Asphalt overlag 25-35
Source: National Roofing Contractors Association
Rough structure Life in years
Basement floor systems Lifetime
Framing, exterior and interior walls Lifetime
Source: NAHB Research Foundation
Shutters Life in years
Wood, interior Lifetime
Wood, exterior (depends on weather conditions) 4-5
Vinyl plastic, exterior 7-8
Aluminum, interior 35-50
Aluminum, exterior 3-5
Sources: A.C. Shutters, Inc., Alcoa Building Products, American Heritage Shutters
Siding Life in years
Gutters and downspouts 30
Siding, wood (depends on maintenance) 10-100
Siding, steel 50-Lifetime
Siding, aluminum 20-50
Siding, vinyl 50
Sources: Alcoa Building Products, Alside, Inc., Vinyl Siding Institute
Walls and window treatments Life in years
Drywall and plaster 30-70
Ceramic tile, high grade installation Lifetime
Sources: Association of Wall and Ceiling Industries International, Ceramic Tile Institute of America
Windows Life in years
Window glazing 20
Wood casement 20-50
Aluminum and vinyl casement 20-30
Screen 25-50
Sources: Best Built Products, Optimum Window Manufacturing, Safety Glazing Certification Council, Screen Manufacturers Association

Electrical Service-Panel

January 18, 2009

The electrical service panel would be considered the heart of the electrical system. A properly sized, correctly wired panel will serve the electrical needs of the home for many years. Proper care and inspection will reduce the potential of system level problems and failures.


electrical-service-panel1If you have many of today’s modern conveniences such as a dishwasher, clothes washer, dryer, electric heat and air-conditioning, your service is likely 100 Amps or greater. If your house has anything smaller than 100 Amps, upgrading  your service to 150 Amps or greater is highly recommended. If you have very few of the items mentioned, the inspection covered in this section may or may not reveal immediate problems associated with a small panel, but as you add more electrical devices, you will start to see issues that are discussed in this topic.

Look at the table below to help determine what level of electrical service panel you may have. Generally speaking, service panels are not well marked to provide you an exact rating number, but the fewer positions the lower the rating. More positions typically equates to larger service. This is all based on the assumption that the panel is supplied with large enough cables in the first place. If you live in an older house, don’t be surprised if you have add-on panels that are used to provide additional capacity, if they are installed correctly there should not be any problems. If you question the cable sizes, have an electrician look at the panel for greater clarity.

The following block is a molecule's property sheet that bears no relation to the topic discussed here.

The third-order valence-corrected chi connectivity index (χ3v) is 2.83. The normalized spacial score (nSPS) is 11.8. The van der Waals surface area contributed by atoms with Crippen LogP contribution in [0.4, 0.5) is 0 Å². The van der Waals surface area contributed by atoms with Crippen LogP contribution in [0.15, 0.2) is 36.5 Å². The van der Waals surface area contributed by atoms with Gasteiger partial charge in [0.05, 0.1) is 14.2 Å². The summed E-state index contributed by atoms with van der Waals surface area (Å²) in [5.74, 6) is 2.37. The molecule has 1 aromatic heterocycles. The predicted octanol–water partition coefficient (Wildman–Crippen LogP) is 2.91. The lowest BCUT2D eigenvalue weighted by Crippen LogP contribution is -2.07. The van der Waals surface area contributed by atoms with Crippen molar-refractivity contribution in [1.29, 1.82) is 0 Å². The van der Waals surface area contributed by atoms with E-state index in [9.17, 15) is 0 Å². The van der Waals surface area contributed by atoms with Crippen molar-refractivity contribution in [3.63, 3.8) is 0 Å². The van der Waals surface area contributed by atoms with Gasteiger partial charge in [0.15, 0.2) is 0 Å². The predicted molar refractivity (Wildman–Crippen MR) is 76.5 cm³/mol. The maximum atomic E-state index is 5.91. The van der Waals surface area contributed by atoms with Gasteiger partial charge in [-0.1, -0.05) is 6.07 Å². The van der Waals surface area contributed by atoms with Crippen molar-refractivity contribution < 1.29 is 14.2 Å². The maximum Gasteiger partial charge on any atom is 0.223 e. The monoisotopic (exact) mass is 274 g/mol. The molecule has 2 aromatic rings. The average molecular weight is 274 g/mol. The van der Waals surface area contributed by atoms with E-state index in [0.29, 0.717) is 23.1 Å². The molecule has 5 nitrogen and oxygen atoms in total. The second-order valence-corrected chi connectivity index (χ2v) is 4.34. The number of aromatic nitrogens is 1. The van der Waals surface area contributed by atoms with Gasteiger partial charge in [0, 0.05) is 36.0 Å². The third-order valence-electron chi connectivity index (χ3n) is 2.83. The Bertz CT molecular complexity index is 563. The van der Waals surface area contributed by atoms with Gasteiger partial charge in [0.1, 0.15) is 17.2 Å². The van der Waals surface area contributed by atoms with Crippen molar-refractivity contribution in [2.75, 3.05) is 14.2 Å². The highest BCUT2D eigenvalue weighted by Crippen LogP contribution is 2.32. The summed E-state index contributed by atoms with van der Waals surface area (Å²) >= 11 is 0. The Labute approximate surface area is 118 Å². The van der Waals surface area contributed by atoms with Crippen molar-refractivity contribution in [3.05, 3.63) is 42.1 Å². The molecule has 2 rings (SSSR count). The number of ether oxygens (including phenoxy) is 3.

With our increased dependency on electricity, the minimum acceptable size of AC service panels has slowly increased over the years. If your house is in category A or B with the original AC service panel, upgrading to a 150 Amps or greater can be a wise decision, as adding additional circuits will be problematic. In fact, some insurance companies may not issue or renew a policy because of the fire risk associated with the smaller panels.


With relative ease, and a tool or two, the homeowner can inspect the electrical service panel to identify conditions that may warrant further investigation or repair. Additionally, if you would like to analyze your AC requirements, send me an email and I can forward you an spreadsheet to calculate your AC demand. This will provide you a general reference of demand vs. capacity.

Visual Inspection: This level of inspection is performed with no more than the door open. No screwdrivers or tools should be required to expose the face of the panel. There should not be any exposed wires at this point. Your service panel should (generally) resemble this picture (for a panel newer than 1960). Look at the general condition of the panel.

  1. The door should open and close without difficulty or obstruction.
  2.  The panel should fit snug to the adjacent wall. No gaping holes around the panel face around the Sheetrock or wall covering. If you find conduit or Jacketed Metal Conduit (JMC) leaving the sides of the panel, this is okay assuming the electrical conductors are not exposed.
  3. With the door open, look for missing knockout where breakers may have been removed. TIP: Home centers have plastic filler plugs to cover these holes. 
  4.  No standing water, corrosion or signs of water in the panel is acceptable. Call an electrician for resolution.
  5. Look at all the breakers for deformation, if they look melted or are no longer holding their original shape, they should be replaced. This can also be an indication the breaker has or is exceeding its limitation.

Heat and your AC Service Panel: Heat generated by the electrical service panel is an indication of potential problems that may result in an interruption of service. Heat can be recognized in a couple of different ways. 1) by touch or, 2) or digital  infrared thermometer.  If you don’t own a digital thermometer, they can be purchased for a reasonable price ($15 to $100) over the Internet or discount tool supply. The digital thermometer will be referenced throughout HomeownerBOB and its a great addition to your tool box. You will find lots of uses for it.inferred-thermometer